Cookies, or anything you can store on a user's device, is subject to the European EPrivacy Regulations. This article starts with What's a cookie, explains the different types and which ones are affected by the "Cookie Laws".
First things first. What's a Cookie?
A cookie is a small string of text that is stored on the end-user's computer. The string usually contains:
- name/value pair(s) like: currency=euro;language=french;loggedin=true
- an optional expiry date (if no expiry date, then the cookie is deleted when the browser closes)
- the domain (eg mywebsite.com) that stored the cookie
- a couple of security settings (HttpOnly and secure) which we'll ignore for the purposes of this article
A cookie is "read-only", that means it cannot execute code. They are safe and harmless. The danger is that some companies are using them to track and profile user behaviour across multiple domains.
Cookies are for Remembering Things
Understanding the Different Cookie Types
When people talk about cookies in the context of the European legislation, what they actually mean is:
The use of the end-user's terminal equipment to store or access information.
While this is routinely done using cookies (which is a real technology used by programming languages), there are also other ways we can store information on an end-user's equipment. Sometimes we just say "cookies" to cover the technologies that have become of concern to the European legislators, but it's good to be aware that to a programmer a cookie is NOT the same thing as Local Storage, a Web Beacon or a Pixel Gif all of which can be stored and accessed from the end-user's equipment, and ALL of which are covered by the European legislators.
There are two other important concepts to understand in the context of the legislation. Session vs Persistent and First Party vs Third Party cookies. You will need to understand these terms because under European legislation you are required to inform your visitors about the nature of the cookies used (session, persistent, first party, third party), as well as naming them, describing their purpose and, in some cases, gaining consent to their use before the cookies are even stored.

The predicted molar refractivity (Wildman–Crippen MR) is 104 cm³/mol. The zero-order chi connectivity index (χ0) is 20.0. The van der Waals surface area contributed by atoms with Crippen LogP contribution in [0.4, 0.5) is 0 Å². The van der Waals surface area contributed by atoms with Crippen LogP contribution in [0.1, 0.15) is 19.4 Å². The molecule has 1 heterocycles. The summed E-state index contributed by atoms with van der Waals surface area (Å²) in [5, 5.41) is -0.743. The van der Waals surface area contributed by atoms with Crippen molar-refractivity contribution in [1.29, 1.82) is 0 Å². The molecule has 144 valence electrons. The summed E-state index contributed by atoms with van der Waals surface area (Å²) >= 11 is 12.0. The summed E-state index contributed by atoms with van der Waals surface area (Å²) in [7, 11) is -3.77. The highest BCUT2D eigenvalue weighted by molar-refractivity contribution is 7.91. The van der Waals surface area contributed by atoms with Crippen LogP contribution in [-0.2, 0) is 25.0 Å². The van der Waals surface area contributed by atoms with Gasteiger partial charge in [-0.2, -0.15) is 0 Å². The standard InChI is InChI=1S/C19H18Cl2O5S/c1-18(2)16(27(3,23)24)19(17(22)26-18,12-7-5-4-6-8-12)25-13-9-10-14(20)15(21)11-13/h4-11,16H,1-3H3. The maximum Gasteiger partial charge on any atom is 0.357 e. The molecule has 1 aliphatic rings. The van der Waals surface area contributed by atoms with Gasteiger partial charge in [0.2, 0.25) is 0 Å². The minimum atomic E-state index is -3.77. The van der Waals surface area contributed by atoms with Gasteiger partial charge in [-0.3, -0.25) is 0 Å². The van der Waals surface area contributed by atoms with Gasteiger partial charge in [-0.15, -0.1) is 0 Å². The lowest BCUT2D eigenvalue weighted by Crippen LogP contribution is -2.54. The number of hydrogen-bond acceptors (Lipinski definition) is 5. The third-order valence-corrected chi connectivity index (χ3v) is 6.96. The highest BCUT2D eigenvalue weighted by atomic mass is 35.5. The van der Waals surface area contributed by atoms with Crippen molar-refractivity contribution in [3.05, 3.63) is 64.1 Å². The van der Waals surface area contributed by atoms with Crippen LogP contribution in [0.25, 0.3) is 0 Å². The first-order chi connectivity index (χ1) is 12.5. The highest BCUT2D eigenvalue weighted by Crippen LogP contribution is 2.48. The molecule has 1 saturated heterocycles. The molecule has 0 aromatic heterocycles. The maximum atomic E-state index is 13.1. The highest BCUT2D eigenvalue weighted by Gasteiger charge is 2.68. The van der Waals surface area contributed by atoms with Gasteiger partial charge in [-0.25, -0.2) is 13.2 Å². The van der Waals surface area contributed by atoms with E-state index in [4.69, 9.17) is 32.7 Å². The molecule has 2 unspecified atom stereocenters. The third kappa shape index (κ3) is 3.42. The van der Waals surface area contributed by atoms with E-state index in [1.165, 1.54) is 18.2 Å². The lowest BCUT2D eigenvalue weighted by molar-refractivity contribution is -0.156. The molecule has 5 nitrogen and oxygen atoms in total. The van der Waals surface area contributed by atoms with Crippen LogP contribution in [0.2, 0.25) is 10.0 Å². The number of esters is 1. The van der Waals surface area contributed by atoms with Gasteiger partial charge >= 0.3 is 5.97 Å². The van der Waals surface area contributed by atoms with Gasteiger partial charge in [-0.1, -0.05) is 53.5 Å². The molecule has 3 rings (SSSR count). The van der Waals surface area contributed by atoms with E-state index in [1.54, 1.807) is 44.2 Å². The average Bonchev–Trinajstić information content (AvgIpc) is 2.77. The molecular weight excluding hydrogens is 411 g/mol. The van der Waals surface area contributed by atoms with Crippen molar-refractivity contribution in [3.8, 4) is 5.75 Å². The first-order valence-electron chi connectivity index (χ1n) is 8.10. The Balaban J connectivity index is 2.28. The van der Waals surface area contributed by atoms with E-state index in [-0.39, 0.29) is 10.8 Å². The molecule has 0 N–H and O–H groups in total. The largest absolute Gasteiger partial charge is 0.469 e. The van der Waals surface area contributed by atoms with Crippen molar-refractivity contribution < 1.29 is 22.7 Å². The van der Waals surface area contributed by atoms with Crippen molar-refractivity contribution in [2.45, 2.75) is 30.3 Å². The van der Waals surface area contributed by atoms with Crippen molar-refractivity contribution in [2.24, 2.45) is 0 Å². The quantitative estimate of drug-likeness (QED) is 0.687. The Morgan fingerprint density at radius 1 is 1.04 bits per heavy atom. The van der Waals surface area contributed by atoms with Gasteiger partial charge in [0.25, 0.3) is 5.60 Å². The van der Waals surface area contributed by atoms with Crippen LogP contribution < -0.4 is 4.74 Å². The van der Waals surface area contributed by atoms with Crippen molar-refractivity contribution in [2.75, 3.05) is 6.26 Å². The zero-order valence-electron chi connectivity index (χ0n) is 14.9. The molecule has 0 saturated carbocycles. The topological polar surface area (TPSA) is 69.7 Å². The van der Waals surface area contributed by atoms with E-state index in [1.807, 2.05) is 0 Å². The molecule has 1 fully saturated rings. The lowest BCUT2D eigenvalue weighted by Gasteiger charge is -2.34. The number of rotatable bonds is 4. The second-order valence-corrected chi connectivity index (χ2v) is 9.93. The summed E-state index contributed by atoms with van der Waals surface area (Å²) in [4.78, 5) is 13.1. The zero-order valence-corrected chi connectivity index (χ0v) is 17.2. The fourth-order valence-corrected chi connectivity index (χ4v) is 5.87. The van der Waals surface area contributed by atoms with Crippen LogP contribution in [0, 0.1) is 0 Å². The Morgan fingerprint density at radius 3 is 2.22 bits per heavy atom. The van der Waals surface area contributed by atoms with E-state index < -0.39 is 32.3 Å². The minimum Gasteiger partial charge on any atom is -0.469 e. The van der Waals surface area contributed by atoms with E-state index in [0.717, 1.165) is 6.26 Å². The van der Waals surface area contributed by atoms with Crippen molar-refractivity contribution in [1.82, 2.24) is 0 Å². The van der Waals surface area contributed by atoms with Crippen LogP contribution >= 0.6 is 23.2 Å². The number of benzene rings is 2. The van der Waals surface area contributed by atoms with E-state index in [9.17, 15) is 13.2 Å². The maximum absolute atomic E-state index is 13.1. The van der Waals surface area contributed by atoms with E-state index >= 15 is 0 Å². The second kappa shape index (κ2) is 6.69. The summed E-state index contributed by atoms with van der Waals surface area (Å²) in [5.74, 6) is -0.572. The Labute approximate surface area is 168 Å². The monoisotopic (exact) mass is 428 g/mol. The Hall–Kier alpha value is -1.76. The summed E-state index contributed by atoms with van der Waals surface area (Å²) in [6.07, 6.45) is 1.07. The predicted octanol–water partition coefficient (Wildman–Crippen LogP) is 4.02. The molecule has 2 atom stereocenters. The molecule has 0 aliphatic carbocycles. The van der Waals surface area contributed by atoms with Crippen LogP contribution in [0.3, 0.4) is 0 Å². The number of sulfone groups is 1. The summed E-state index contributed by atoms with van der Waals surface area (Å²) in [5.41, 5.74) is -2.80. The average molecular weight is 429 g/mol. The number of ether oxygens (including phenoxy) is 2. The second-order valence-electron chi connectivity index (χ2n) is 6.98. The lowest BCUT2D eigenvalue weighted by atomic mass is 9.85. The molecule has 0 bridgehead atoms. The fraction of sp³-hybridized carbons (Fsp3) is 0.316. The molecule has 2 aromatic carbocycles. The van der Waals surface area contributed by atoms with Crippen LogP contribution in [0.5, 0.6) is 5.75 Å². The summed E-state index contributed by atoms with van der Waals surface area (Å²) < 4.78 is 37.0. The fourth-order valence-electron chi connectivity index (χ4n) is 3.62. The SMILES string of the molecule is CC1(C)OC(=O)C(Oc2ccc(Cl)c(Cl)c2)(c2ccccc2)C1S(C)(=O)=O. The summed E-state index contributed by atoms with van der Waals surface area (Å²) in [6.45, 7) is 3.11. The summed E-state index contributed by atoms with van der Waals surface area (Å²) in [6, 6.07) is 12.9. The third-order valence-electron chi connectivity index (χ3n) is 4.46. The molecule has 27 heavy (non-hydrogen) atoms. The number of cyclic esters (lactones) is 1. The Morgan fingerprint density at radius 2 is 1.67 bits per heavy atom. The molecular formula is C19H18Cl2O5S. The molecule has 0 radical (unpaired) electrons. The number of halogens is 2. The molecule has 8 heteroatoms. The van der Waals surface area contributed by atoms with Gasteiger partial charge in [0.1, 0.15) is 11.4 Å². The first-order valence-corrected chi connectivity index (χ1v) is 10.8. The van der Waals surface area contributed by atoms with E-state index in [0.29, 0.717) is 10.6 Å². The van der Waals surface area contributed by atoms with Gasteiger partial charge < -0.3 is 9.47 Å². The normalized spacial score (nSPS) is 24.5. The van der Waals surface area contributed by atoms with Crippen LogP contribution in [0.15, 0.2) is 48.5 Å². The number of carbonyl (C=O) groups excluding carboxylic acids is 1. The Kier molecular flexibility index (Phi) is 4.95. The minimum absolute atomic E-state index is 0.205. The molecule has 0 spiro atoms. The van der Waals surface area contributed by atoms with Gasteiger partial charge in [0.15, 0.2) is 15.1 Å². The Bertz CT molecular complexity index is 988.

Session Cookies versus Persistent Cookies
Remember earlier when we defined a cookie, we said that a cookie can optionally set an expiry date as part of it's string? If an expiry date is set, that means the cookie will stay on the end-user's equipment until the expiry date is reached. That means the cookie is Persistent.
If no expiry date is set, the cookie will be destroyed once the user closes down his/her browser. In other words, the cookie will only survive as long as the user's session on the browser - hence the term - Session Cookie.
First Party versus Third Party Cookies
The browser program that you use to access web pages is also responsible for the storage and access of cookies.
When you visit a webpage, your browser will request the resources (images/videos/iframes/scripts/etc) that make up the web page you are visiting. Your browser will also store or access cookies on your equipment on behalf of all the domains from whom the resources are being requested.
- If the resources (images/videos/text/iframes/scripts/stylesheets/etc) belong to the actual domain you are visiting, then the cookies that are stored or accessed are called First Party Cookies. In other words, they're from the same website that you're visiting.
- However, if the resources (images/videos/text/iframes/scripts/stylesheets/etc) do NOT belong to the actual domain you are visiting, then the cookies that are stored or accessed are called Third Party Cookies. In other words, they're NOT from the same website you're visiting.
In a 2015 survey of 478 websites in 8 European member states it was found that:
- There was an average of 34 cookies set per site surveyed
- Of this average, 30 were Persistent while 4 were Session cookies
- 70% of all the cookies surveyed were Third Party Cookies
- 50% of Third Party Cookies were set by just 25 companies! And yes, mainly for the purposes of third party advertising and tracking across domains.
Statistics like these may explain why European legislators are so concerned about the way a harmless technology like cookies are being deployed by to track user behaviour and preferences.
The EPrivacy Directive vs the EPrivacy Regulation
The EPrivacy Directive (2011-2018?)
Ireland implemented the EPrivacy directive via SI 336/2011 and provided guidance on the website of the Data Protection commissioner. To wit:
- Clear communication and consent must be obtained in the case of Third Party cookies (by way of points 1-3 above, one assumes)